‘NYT’ plays shameless propagandist for Israel’s threats to kill Lebanese civilians

US Politics

Israel is preparing for another war that kills masses of civilians– and it’s preparing its propaganda campaign early with the New York Times happy to help.

Today’s Times has a long piece titled, “Israel Says Hezbollah Positions Put Lebanese at Risk,” by Isabel Kershner, containing numerous warnings from Israel that it will strike Lebanese villages and kill civilians in order to get at Hezbollah forces. Some excerpts:

As Israel prepares for what it sees as an almost inevitable next battle with Hezbollah, the Shiite Lebanese organization that fought a monthlong war against Israel in 2006, Israeli military officials and experts are warning that the group has done more than significantly build up its firepower since then…

[T]he Israelis are blunt about the implications: They will not hesitate to strike at those targets, so southern Lebanon will most likely be the scene of widespread destruction.

Effectively, the Israelis are warning that in the event of another conflict with Hezbollah, many Lebanese civilians will probably be killed, and that it should not be considered Israel’s fault.

“The civilians are living in a military compound,” a senior Israeli military official said at military headquarters in Tel Aviv…

Israel says the situation is similar in the Gaza Strip, where, it says, Hamas is using the same tactic of hiding its forces among civilians.

“Historically, armed forces have separated themselves from the population, in uniform,” the senior Israeli military official said. “This is not the case here or in Gaza.” He accused Hezbollah of cynically using civilians…

“At the end of the day, it means that many, many Lebanese will be killed,” said Yaakov Amidror, a former national security adviser now at the Begin-Sadat Center for Strategic Studies at Bar-Ilan University near Tel Aviv.

First, how can you justify running such an article without mentioning and describing the Dahiya doctrine, a war policy Israel adopted during that 2006 war in which it pulverized an entire neighborhood of Beirut with huge civilian losses because Hezbollah was based there?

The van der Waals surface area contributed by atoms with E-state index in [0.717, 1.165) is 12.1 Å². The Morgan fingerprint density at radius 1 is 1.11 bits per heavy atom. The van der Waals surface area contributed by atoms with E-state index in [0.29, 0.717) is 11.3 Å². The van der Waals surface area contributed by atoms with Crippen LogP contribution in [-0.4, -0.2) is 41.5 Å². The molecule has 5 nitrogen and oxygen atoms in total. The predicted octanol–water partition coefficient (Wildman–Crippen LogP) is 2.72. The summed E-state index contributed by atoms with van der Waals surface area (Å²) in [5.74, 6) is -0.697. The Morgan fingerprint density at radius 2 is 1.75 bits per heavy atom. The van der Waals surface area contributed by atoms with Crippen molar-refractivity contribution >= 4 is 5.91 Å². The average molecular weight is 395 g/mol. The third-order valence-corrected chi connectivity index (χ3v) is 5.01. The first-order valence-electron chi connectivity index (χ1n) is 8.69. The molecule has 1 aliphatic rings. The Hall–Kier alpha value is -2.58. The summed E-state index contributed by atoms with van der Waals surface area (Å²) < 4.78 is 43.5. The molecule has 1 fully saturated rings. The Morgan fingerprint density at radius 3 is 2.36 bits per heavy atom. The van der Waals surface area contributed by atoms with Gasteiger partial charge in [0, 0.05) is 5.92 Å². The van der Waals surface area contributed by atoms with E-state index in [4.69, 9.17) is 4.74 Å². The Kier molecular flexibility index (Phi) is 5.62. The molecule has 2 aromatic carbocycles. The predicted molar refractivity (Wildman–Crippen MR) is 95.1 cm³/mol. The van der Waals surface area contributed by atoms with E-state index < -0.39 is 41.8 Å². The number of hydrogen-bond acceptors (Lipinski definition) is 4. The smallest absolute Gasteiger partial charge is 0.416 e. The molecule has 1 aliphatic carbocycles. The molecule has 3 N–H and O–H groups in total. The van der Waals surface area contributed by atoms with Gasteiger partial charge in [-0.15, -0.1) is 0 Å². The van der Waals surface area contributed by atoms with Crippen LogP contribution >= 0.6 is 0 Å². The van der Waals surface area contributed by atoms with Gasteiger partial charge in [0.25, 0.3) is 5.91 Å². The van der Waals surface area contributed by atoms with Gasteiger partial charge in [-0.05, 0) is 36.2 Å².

The Dahiya doctrine is considered a war crime, as it targets civilian infrastructure in an effort to deter militant attacks by making militants think twice about where they set up operations. Dahiya was implemented in Gaza in 2009, according to the Goldstone Report, and last summer in Gaza, when neighborhoods of Beit Lahiya, Khuza’a, and Shuja’iyeh were obliterated because they were seen as havens for militants, resulting in the loss of hundreds of civilians’ lives.

The Times reporter (whose son entered the Israeli army last year) quotes Amos Yadlin, an Israeli military figure, approving that doctrine without any suggestion that it’s a war crime:

“We already made it clear in 2006 that people in the villages do not have immunity if we have intelligence that they intend to fire at Israel…”

Second, how can the New York Times justify its continuing blackout of the new Israeli soldiers’ report from Breaking the Silence? That report gives the blueprint on the wholesale assault on neighborhoods that Israeli military leaders approve in the Times. From the Times today:

An Israeli expert familiar with military planning said that if Israel attacked Lebanon again, it would probably do so in three phases. First, it would strike without warning at targets that pose the greatest threat, he said; then it would call for civilians to evacuate southern Lebanon. Once a critical mass of people had left, ground troops would move in.

The Breaking the Silence report documents that same procedure in Gaza last summer: Israel declares a neighborhood to be a military stronghold, it leaflets the neighborhood and tells everyone to leave, it waits a little while and then the neighborhood becomes a free-fire zone. Breaking the Silence documented war crimes by showing that this policy was effected with orders to kill anybody that moved, for instance two women talking on cellphones in an orchard– a “mad” policy, according to Breaking the Silence leaders.